My favourite is, perhaps, the way that Dan and Carol don’t seem to be all that bothered by their predicaments. Carol is laughing and joking with her friends mere hours after seeing Shelly’s corpse; and Dan finds the whole experience amusing, giggling at the exploits of his ninja saviour and giving Carol a friendly slap on the ass when she succumbs to his manly charms. Despite, you know, being on the run with a murder charge hanging over his head. I feel like he was maybe written as a teenager and literally no-one bothered to correct those parts of the script – although this sounds like I’m giving someone way too much credit (I don’t think the script had that much complexity to it).
I’m also a fan of the odd credit, and this one has a couple of doozies. First up is a gentleman by the name of James Flippo, credited as (Willie Nelson “Look a Like”); then you have Ron Pryor as (yells “Ninja”) and Joann Joseph as (Girl says “Fire”). It is my dream to have this sort of credit for myself, one day.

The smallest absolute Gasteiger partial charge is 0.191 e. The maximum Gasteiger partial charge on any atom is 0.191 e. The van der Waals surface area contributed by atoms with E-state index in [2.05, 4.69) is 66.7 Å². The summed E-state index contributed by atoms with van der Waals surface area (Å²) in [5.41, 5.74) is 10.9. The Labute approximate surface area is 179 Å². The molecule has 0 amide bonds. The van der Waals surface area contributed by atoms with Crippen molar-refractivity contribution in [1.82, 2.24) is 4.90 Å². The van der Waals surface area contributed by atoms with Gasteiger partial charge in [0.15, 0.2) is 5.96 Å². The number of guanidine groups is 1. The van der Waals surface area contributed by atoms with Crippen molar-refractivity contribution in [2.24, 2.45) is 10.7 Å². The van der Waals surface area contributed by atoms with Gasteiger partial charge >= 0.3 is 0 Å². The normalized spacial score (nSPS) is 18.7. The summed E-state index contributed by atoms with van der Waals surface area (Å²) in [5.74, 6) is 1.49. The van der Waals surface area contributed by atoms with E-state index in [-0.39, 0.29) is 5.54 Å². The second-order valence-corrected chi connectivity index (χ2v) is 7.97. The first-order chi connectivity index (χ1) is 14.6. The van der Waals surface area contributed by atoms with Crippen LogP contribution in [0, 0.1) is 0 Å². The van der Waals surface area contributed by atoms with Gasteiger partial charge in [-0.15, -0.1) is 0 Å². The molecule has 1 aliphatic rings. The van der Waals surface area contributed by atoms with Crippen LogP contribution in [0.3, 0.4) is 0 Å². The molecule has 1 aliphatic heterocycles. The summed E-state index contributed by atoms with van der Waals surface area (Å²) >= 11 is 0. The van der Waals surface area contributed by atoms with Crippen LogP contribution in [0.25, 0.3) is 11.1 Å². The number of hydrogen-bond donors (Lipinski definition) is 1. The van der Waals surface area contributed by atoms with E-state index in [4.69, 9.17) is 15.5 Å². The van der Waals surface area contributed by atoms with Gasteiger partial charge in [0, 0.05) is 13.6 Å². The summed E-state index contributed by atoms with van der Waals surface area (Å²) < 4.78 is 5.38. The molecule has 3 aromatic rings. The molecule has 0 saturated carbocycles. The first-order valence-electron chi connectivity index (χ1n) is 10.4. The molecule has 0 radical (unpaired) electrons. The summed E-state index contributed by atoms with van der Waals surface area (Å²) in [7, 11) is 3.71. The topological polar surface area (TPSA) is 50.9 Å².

We, of course, shouldn’t expect great, or even good, from a movie that’s so obscure the only references to it online are local ones – whose entire cast and crew never made another movie, even (unless you count White’s ninja instructional). But you can certainly expect entertainment, and “Justice Ninja Style” supplies that in droves. It’s never boring, everyone involved gives it their all (the evil deputy is even a half-decent actor) and the music! Kudos to the person who noodled on a keyboard for a few hours to create the soundtrack to “Justice Ninja Style”, as it’s amazing. Well, not terrible, which is sort of the same thing at this level.